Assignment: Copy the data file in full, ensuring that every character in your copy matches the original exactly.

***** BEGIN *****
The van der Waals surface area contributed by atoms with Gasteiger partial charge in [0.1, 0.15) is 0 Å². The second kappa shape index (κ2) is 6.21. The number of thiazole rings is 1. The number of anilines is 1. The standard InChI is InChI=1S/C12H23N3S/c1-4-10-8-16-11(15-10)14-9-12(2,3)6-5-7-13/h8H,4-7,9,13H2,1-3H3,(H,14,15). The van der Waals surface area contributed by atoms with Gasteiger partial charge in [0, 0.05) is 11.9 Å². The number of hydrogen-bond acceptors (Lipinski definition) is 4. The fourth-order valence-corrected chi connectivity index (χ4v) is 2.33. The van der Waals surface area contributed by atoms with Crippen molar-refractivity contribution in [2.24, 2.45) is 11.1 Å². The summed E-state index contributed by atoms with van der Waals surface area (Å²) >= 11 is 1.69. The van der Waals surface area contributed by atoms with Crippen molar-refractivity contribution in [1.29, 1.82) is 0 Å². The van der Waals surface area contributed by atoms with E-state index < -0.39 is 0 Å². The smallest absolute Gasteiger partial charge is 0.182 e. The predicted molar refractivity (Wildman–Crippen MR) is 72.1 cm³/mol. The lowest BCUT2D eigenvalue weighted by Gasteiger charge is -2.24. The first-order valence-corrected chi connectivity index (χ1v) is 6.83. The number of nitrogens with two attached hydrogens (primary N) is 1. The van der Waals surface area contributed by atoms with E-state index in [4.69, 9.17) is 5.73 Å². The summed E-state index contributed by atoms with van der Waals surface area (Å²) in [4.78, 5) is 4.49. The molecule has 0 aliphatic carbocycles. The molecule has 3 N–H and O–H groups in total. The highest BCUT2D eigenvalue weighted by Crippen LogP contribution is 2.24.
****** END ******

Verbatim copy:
The van der Waals surface area contributed by atoms with Gasteiger partial charge in [0.1, 0.15) is 0 Å². The second kappa shape index (κ2) is 6.21. The number of thiazole rings is 1. The number of anilines is 1. The standard InChI is InChI=1S/C12H23N3S/c1-4-10-8-16-11(15-10)14-9-12(2,3)6-5-7-13/h8H,4-7,9,13H2,1-3H3,(H,14,15). The van der Waals surface area contributed by atoms with Gasteiger partial charge in [0, 0.05) is 11.9 Å². The number of hydrogen-bond acceptors (Lipinski definition) is 4. The fourth-order valence-corrected chi connectivity index (χ4v) is 2.33. The van der Waals surface area contributed by atoms with Crippen molar-refractivity contribution in [2.24, 2.45) is 11.1 Å². The summed E-state index contributed by atoms with van der Waals surface area (Å²) >= 11 is 1.69. The van der Waals surface area contributed by atoms with Crippen molar-refractivity contribution in [1.29, 1.82) is 0 Å². The van der Waals surface area contributed by atoms with E-state index < -0.39 is 0 Å². The smallest absolute Gasteiger partial charge is 0.182 e. The predicted molar refractivity (Wildman–Crippen MR) is 72.1 cm³/mol. The lowest BCUT2D eigenvalue weighted by Gasteiger charge is -2.24. The first-order valence-corrected chi connectivity index (χ1v) is 6.83. The number of nitrogens with two attached hydrogens (primary N) is 1. The van der Waals surface area contributed by atoms with E-state index in [4.69, 9.17) is 5.73 Å². The summed E-state index contributed by atoms with van der Waals surface area (Å²) in [4.78, 5) is 4.49. The molecule has 0 aliphatic carbocycles. The molecule has 3 N–H and O–H groups in total. The highest BCUT2D eigenvalue weighted by Crippen LogP contribution is 2.24.